What began as a chance encounter between an aging Holocaust survivor and a young mother developed into a 15-year-long relationship that both credit with changing, if not saving, each other’s life.The relationship is chronicled in Susan Kushner Resnick’s new memoir, “You Saved Me, Too: What a Holocaust Survivor Taught Me About Living, Dying, Fighting, Loving, and Swearing in Yiddish.”
Kushner writes the book in the form of letters to her now-deceased friend, Aron Lieb, and others. The letters detail not only Kushner and Lieb’s intense, funny and unusual relationship, but also the horrors he experienced during the Holocaust, his family history and the efforts Resnick made to help him die a good death after living a painful life.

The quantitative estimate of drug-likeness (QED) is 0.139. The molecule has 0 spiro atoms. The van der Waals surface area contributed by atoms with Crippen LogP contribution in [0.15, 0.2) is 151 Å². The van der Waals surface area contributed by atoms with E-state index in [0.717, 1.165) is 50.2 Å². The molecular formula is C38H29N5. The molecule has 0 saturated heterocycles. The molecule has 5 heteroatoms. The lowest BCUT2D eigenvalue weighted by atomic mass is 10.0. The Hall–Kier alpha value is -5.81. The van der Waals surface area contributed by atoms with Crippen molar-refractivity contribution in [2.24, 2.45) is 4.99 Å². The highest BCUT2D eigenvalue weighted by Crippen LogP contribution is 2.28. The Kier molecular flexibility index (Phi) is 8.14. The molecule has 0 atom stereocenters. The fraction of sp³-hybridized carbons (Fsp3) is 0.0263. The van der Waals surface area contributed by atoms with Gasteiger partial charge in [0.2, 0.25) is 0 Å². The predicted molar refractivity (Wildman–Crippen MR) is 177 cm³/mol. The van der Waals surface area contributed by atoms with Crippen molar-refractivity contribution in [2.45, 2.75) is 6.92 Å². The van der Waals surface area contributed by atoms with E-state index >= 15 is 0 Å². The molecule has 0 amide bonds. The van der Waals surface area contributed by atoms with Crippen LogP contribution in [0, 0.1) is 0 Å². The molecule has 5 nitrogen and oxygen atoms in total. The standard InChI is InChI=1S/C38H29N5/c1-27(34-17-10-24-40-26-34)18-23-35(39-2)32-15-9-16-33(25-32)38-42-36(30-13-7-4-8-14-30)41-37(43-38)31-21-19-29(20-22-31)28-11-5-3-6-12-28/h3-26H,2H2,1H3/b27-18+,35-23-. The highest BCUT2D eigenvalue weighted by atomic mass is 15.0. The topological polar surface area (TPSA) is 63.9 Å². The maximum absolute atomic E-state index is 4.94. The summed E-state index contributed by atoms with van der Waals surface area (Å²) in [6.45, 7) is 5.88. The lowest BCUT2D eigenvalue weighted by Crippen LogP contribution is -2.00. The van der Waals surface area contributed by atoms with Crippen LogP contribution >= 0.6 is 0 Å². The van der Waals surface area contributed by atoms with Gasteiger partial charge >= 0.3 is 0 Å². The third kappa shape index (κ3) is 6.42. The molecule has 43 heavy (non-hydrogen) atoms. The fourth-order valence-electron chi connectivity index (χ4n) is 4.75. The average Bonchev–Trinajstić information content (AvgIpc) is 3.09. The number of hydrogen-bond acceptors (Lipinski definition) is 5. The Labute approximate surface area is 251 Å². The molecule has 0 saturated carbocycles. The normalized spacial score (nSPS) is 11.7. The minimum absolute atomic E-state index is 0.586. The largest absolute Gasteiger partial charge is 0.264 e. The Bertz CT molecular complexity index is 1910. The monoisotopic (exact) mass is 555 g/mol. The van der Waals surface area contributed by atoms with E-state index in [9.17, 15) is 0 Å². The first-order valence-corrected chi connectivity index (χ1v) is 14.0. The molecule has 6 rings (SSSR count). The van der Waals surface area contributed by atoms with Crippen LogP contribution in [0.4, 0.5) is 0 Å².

In the shortest letter in the book, Resnick writes to Adolf Hitler.
This morning Aron Lieb, graduate of Auschwitz, who your staff left to die in Dachau in April of 1945, turned ninety one years old. You lose.
by Susan Kushner Resnick
You picked me up—let’s not forget that. I wasn’t looking for love on that bright and boring August day. I was just trying to hang on to my mind, which at that point was like a wet bar of soap. I’d get it and lose it and get it and lose it.I’d been swimming laps just before we met. It was one of my less successful strategies for clearing up a nasty case of postpartum depression.